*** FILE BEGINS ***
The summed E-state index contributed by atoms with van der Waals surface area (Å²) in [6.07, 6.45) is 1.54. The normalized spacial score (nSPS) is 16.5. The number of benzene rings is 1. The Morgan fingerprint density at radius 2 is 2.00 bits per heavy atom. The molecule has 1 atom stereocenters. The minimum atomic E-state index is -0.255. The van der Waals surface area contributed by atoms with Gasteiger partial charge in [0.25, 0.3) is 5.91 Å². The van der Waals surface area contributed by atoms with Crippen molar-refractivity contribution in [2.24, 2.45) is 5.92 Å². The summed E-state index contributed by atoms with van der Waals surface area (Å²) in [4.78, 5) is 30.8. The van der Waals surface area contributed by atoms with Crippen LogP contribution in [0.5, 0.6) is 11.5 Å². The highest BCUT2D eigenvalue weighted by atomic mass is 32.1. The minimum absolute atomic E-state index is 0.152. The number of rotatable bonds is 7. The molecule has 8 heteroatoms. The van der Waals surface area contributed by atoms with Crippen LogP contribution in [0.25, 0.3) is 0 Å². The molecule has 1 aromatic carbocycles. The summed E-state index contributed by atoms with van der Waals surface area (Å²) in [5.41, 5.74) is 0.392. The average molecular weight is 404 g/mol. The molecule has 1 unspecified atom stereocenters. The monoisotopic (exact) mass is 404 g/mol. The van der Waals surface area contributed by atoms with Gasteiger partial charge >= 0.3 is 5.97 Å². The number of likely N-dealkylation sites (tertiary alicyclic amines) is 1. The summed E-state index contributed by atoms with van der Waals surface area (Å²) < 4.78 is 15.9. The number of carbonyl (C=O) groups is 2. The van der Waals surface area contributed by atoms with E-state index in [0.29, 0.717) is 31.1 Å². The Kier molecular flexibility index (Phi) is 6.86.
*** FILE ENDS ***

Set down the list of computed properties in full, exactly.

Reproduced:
The summed E-state index contributed by atoms with van der Waals surface area (Å²) in [6.07, 6.45) is 1.54. The normalized spacial score (nSPS) is 16.5. The number of benzene rings is 1. The Morgan fingerprint density at radius 2 is 2.00 bits per heavy atom. The molecule has 1 atom stereocenters. The minimum atomic E-state index is -0.255. The van der Waals surface area contributed by atoms with Gasteiger partial charge in [0.25, 0.3) is 5.91 Å². The van der Waals surface area contributed by atoms with Crippen molar-refractivity contribution in [2.24, 2.45) is 5.92 Å². The summed E-state index contributed by atoms with van der Waals surface area (Å²) in [4.78, 5) is 30.8. The van der Waals surface area contributed by atoms with Crippen LogP contribution in [0.5, 0.6) is 11.5 Å². The highest BCUT2D eigenvalue weighted by atomic mass is 32.1. The minimum absolute atomic E-state index is 0.152. The number of rotatable bonds is 7. The molecule has 8 heteroatoms. The van der Waals surface area contributed by atoms with Crippen LogP contribution in [0.25, 0.3) is 0 Å². The molecule has 1 aromatic carbocycles. The summed E-state index contributed by atoms with van der Waals surface area (Å²) in [5.41, 5.74) is 0.392. The average molecular weight is 404 g/mol. The molecule has 1 unspecified atom stereocenters. The monoisotopic (exact) mass is 404 g/mol. The van der Waals surface area contributed by atoms with Gasteiger partial charge >= 0.3 is 5.97 Å². The number of likely N-dealkylation sites (tertiary alicyclic amines) is 1. The summed E-state index contributed by atoms with van der Waals surface area (Å²) < 4.78 is 15.9. The number of carbonyl (C=O) groups is 2. The van der Waals surface area contributed by atoms with E-state index in [0.29, 0.717) is 31.1 Å². The Kier molecular flexibility index (Phi) is 6.86.